Once you have a sharp vision and guiding strategy, you must define what to focus on next. Product goals represent steps toward your vision. It’s something achievable in a couple of months.
4. Business model
Understanding how to connect the dots of your business is important. Decisions become arbitrary and potentially misleading if you don’t understand the big picture. I like using Business Model Canvas or Lean Canvas. They are straight to the point and give an amazing overview.
5. Value proposition
How deeply do you know your customers? Do you understand their jobs, pains, and gains? Without that, you’re relying on luck, and that’s a horrible choice. Crafting a value proposition won’t take long, but lacking it will lead to long-lasting mistakes.
6. Naming assumptions
Falling in love with an idea is easy, but getting it right is hard. Stepping back and naming assumptions we have is critical to success. I like asking, “what could go wrong?” Then, I work backward to test the assumptions. Not doing it is like driving a car without seeing the road; it’s just a matter of time to crash.
7. Testing assumptions
Naming assumptions isn’t enough. You need to test the critical ones. The main aspect is knowing that you don’t need to test everything but the ones vital for business success. The quicker you test, the faster you learn. Nowadays, we’re lucky because you’ve got many options to test ideas instantly.
8. Learning from failures
Failure isn’t bad. It’s just a natural step toward success. Traditionally, people think that failing is final. That’s why they avoid it at all costs. But, without failures, you won’t learn how to create value faster. The challenge is creating small experiments, learning from failures as small as possible, and then adapting your steps towards them.
9. Measuring results
Delivering features doesn’t mean creating value. How do you know when something created value for users? You can only learn that if you measure the results. It’s essential to figure out how to measure results as fast as possible. This will enable you to create what matters.
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Going beyond scrum
The goal of scrum is to maximize value, but often you can’t do that with scrum alone. Scrum is great for helping teams uncover blind spots, but when it comes to creating value, you must go beyond the framework.
One of the biggest dangers with scrum is falling into execution mode. This will ensure the teams become feature factories and miss the mark. To avoid that, you should focus on product discovery.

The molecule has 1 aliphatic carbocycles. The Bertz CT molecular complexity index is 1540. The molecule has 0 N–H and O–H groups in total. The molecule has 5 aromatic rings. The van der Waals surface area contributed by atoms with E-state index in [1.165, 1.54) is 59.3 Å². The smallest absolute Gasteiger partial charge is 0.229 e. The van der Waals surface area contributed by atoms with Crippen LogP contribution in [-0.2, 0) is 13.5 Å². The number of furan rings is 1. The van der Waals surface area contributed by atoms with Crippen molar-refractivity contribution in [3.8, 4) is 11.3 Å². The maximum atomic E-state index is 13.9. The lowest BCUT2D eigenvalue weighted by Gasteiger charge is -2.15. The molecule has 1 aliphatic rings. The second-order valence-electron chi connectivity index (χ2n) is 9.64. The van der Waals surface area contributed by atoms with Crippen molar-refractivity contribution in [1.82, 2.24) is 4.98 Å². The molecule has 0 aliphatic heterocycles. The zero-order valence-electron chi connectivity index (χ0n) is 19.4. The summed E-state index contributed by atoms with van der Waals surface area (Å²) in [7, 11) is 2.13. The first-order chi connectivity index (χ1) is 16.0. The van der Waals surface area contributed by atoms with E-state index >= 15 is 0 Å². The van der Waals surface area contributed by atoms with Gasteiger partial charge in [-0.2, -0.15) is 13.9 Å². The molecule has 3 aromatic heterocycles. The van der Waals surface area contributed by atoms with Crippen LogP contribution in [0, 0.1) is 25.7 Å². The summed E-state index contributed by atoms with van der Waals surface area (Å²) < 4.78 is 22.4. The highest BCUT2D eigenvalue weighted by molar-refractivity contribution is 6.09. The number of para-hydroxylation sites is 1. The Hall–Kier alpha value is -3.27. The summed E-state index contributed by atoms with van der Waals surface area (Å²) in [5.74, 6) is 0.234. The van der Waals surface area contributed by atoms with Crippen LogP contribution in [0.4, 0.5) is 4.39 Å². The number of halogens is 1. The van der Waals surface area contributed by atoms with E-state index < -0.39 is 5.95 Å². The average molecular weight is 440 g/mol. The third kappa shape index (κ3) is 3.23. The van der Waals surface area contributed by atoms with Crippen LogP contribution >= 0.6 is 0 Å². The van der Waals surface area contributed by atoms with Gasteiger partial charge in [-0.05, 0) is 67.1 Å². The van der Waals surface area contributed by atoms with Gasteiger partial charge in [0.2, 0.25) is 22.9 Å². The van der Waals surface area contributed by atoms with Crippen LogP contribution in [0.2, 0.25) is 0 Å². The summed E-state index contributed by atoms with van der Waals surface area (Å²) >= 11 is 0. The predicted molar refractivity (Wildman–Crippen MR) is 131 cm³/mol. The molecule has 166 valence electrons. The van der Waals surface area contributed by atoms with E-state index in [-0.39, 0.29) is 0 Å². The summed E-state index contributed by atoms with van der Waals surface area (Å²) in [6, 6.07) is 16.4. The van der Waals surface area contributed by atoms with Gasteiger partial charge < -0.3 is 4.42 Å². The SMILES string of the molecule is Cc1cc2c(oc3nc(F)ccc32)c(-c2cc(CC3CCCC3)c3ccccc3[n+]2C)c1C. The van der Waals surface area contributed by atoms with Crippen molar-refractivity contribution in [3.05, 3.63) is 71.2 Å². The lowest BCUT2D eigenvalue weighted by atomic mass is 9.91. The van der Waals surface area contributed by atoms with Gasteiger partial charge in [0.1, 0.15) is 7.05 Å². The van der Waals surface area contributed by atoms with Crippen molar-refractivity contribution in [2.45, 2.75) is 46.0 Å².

You will find dozens of ways of making product discovery, and most of them will be noise. A great approach is to follow the continuous discovery habits espoused by Teresa Torres. As you master product discovery, you’ll increase your odds of delivering value faster.
I must emphasize that discovery and delivery are inseparable; if you try to separate them, you risk diminishing accountability. Teams should be accountable from end to end.
Another challenge is prioritization and decision-making. Scrum requires sharp focus. Otherwise, your teams get distracted and create little value. I encourage teams to simplify decision-making and ensure progress. A great way of doing that is to use the decision-stack framework by Martin Erikson.
When you implement the decision stack framework, your teams will understand what matters and how to connect their daily work to the big picture. Skip that, and you will face endless discussions and decision paralysis.
The digital product world is exciting and exhausting. Don’t expect to find shortcuts to create state-of-the-art products in the blink of an eye. Expect to hit the wall several times before you make something meaningful.
You won’t find a perfect success recipe, but you can increase your chances of thriving by adding essential elements to your game. What I shared with you is what worked for me across many industries. It might work for you too, but don’t limit your game to what I shared. Develop a learning mindset and adapt according to your discoveries.
In the digital product world, change is the only certainty.
Featured image source: IconScout